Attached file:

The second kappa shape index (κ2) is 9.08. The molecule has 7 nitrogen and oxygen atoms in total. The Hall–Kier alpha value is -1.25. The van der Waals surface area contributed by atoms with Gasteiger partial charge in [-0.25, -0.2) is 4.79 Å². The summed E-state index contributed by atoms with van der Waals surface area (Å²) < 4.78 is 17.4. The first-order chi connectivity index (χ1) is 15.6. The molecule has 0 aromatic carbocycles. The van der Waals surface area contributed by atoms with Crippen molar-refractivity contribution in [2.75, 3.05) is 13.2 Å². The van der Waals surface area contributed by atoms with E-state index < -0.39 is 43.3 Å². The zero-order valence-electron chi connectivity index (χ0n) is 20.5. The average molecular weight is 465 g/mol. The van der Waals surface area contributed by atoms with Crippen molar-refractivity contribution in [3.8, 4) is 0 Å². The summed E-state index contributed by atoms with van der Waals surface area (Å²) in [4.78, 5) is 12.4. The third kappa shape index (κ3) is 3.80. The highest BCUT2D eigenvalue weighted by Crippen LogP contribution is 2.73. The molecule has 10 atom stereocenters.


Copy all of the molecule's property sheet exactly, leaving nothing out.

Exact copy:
The second kappa shape index (κ2) is 9.08. The molecule has 7 nitrogen and oxygen atoms in total. The Hall–Kier alpha value is -1.25. The van der Waals surface area contributed by atoms with Gasteiger partial charge in [-0.25, -0.2) is 4.79 Å². The summed E-state index contributed by atoms with van der Waals surface area (Å²) < 4.78 is 17.4. The first-order chi connectivity index (χ1) is 15.6. The molecule has 0 aromatic carbocycles. The van der Waals surface area contributed by atoms with Crippen molar-refractivity contribution in [2.75, 3.05) is 13.2 Å². The van der Waals surface area contributed by atoms with E-state index < -0.39 is 43.3 Å². The zero-order valence-electron chi connectivity index (χ0n) is 20.5. The average molecular weight is 465 g/mol. The van der Waals surface area contributed by atoms with Crippen molar-refractivity contribution in [3.8, 4) is 0 Å². The summed E-state index contributed by atoms with van der Waals surface area (Å²) in [4.78, 5) is 12.4. The third kappa shape index (κ3) is 3.80. The highest BCUT2D eigenvalue weighted by Crippen LogP contribution is 2.73. The molecule has 10 atom stereocenters.